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  #11  
Unread 08-29-2020, 04:01 PM
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Daniel Kemper Daniel Kemper is offline
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WT and all--

I'm sorry for my outburst. I have removed it.
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  #12  
Unread 08-30-2020, 07:13 AM
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Andrew Mandelbaum Andrew Mandelbaum is offline
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Originally Posted by Daniel Kemper View Post
WT and all--

I'm sorry for my outburst. I have removed it.
I would ease off the metrical orthodoxies but keep your distrust of Larkin. I thought it was the most sensible opinion on poetics you have gone with so far. A fair few wonderful people love him here. Fair enough but I never have gotten it. Selfish spells wrapped in tweed and coated in a bad mojo chocolate dusting. Talent but has that wendigo seedling vibe all over it.
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  #13  
Unread 08-30-2020, 07:17 AM
Jim Moonan Jim Moonan is offline
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.
Convoluted quotations aside, methinks this whole thread stinks of the maladies of Baudelaire.
.
.
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  #14  
Unread 08-30-2020, 01:52 PM
Mark McDonnell Mark McDonnell is online now
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Selfish spells wrapped in tweed and coated in a bad mojo chocolate dusting.
That's fighting talk. But a wonderful description!
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  #15  
Unread 08-30-2020, 02:32 PM
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R. S. Gwynn R. S. Gwynn is offline
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If you can read Larkin without seeing his debt to the symbolistes my hat is off to you. This is, however, a very reductionist approach to Baudelaire, whose own debt to Romanticism was immense.
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  #16  
Unread 08-30-2020, 05:23 PM
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Allen Tice Allen Tice is online now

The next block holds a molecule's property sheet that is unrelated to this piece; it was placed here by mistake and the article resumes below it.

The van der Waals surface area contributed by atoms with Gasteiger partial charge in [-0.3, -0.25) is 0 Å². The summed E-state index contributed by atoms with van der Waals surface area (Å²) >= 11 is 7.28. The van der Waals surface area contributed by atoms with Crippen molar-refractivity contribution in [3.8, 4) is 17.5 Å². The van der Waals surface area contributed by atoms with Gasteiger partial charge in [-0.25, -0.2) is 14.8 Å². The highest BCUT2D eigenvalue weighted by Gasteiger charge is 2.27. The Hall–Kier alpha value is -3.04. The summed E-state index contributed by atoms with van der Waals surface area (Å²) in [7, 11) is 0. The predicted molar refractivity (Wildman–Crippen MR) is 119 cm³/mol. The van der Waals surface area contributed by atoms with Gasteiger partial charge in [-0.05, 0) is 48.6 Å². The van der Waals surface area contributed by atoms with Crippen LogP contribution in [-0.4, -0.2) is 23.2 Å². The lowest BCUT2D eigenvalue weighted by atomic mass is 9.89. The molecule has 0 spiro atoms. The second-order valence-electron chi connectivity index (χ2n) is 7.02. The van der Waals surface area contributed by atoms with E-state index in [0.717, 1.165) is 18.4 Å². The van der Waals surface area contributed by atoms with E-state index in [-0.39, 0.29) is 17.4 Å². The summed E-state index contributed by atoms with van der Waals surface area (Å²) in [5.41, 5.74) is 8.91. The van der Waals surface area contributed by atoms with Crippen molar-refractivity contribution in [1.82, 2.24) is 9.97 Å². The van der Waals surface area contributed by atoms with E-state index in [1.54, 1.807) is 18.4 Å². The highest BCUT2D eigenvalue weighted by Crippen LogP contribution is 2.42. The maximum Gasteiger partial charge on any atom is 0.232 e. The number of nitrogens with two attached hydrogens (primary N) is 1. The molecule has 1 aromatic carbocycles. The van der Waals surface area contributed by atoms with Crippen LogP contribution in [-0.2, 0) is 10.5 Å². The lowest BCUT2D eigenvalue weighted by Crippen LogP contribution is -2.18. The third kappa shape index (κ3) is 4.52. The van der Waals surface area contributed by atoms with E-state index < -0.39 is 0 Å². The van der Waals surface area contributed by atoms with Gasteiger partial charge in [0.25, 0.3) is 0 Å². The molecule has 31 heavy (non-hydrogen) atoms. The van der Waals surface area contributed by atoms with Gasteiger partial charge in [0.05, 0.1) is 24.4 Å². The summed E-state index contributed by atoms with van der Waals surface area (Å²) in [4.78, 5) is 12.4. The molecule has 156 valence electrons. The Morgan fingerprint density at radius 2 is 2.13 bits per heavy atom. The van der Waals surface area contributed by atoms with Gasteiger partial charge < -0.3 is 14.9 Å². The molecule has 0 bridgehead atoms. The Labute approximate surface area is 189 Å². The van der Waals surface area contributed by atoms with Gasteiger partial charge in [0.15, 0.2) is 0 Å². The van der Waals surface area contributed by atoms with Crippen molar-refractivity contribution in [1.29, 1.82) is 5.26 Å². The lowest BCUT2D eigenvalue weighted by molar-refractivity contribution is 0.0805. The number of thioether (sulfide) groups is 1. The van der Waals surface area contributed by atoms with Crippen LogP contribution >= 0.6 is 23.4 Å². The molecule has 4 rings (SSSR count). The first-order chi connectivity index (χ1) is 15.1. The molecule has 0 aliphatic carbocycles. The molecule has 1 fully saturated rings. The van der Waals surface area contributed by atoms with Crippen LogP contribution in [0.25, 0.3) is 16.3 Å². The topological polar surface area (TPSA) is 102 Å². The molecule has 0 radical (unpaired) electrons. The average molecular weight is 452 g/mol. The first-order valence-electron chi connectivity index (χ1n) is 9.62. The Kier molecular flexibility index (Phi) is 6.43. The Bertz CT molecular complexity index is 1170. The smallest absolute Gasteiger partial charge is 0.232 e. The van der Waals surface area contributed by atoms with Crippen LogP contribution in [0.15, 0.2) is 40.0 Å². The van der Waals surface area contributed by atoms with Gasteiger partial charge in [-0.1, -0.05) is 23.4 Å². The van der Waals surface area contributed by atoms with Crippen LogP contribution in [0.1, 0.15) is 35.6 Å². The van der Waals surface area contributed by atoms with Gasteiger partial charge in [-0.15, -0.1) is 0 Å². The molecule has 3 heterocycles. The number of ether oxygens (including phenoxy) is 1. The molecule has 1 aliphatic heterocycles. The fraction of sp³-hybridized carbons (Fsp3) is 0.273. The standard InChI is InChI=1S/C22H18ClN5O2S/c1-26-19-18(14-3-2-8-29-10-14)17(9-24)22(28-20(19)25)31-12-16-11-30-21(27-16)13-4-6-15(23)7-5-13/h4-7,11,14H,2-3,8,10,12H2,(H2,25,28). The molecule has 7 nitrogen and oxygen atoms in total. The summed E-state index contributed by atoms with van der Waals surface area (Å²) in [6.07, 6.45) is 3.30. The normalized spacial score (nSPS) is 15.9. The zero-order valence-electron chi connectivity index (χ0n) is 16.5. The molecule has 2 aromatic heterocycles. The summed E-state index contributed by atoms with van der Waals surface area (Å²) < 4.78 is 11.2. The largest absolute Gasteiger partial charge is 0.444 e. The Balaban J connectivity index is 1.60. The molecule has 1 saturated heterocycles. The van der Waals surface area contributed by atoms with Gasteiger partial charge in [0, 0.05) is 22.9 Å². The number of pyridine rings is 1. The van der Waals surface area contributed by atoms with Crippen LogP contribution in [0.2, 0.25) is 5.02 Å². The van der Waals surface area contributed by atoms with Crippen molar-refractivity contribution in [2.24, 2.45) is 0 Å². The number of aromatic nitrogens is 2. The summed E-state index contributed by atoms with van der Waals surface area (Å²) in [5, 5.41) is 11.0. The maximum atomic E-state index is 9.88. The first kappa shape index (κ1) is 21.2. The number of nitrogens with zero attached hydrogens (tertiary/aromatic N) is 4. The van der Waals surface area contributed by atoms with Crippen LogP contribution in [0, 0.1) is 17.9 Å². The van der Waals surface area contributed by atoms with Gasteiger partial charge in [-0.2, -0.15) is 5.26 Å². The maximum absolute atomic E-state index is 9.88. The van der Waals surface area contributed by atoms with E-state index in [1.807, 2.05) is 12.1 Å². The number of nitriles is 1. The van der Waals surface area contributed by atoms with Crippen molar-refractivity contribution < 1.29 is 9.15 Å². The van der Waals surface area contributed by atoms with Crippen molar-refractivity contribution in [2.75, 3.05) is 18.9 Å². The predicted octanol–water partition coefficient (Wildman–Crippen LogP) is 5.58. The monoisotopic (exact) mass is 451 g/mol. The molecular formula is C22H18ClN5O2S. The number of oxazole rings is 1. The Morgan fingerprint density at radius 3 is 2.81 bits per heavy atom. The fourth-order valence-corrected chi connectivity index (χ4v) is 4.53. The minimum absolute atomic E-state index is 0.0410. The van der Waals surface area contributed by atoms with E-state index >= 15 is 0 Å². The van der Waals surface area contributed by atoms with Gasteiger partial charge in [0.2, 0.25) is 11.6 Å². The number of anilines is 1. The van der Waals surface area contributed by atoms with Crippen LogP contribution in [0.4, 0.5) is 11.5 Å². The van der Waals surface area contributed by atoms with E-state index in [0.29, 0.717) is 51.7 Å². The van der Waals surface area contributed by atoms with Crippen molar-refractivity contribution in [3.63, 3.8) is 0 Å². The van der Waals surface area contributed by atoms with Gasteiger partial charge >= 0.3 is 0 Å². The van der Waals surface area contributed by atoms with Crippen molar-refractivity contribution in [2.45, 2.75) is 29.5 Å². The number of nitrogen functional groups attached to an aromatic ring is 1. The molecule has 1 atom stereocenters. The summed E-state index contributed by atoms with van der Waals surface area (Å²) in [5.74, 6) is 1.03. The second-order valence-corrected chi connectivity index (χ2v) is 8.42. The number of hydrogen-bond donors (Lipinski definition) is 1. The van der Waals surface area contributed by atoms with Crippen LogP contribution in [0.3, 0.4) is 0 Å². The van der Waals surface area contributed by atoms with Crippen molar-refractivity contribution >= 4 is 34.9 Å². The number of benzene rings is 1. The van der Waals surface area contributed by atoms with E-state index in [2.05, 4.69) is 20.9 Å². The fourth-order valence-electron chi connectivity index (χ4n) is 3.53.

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Originally Posted by Andrew Mandelbaum View Post
spells
This reminds me of other posts of yours that hint that you see words having direct power over reality. That may be so or not, but even if so, traveling that way leads to madness. I might be very wrong in my guess and apologize.
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  #17  
Unread 08-30-2020, 06:17 PM
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Andrew Mandelbaum Andrew Mandelbaum is offline
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We are all mad here, Baby. But I am ok I think. Plenty of empircal demons in my belfry.
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  #18  
Unread 08-30-2020, 07:40 PM
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Ah well, as Martin Buber said about 2/3 of the way the way through “I and Thou,” — Here, I take a different path.
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  #19  
Unread 08-30-2020, 09:56 PM
A. Sterling A. Sterling is offline
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Hi Aaron,

What about barfing in the heavenly bowers? One can barf on them as well, I suppose, but the former seems more natural. In a sense.

The bigger problem for me, though, is that when the poem doesn’t seem to owe anything to Baudelaire stylistically, invoking him comes off a bit hollow. But that could also be because Baudelaire doesn’t fall clearly to one side or the other of the romantic/unromantic dichotomy, as some poets do, and it’s not only because others have pushed the envelope so much farther. I think it’s safe to say that he saw himself going—as his writings on art are entitled—beyond romanticism rather than against it. And that doesn’t square with the opposition the poem sets up.

And to anyone who feels inclined to direct quotations at me, I bequeath, item, a pair of merde-stained trousers to use as a tea strainer, formerly the property of Franҫois Villon – although I admit I was unable to find any reference to them after going through my book twice. Still, there’s a very strong possibility that I’m not making this up.
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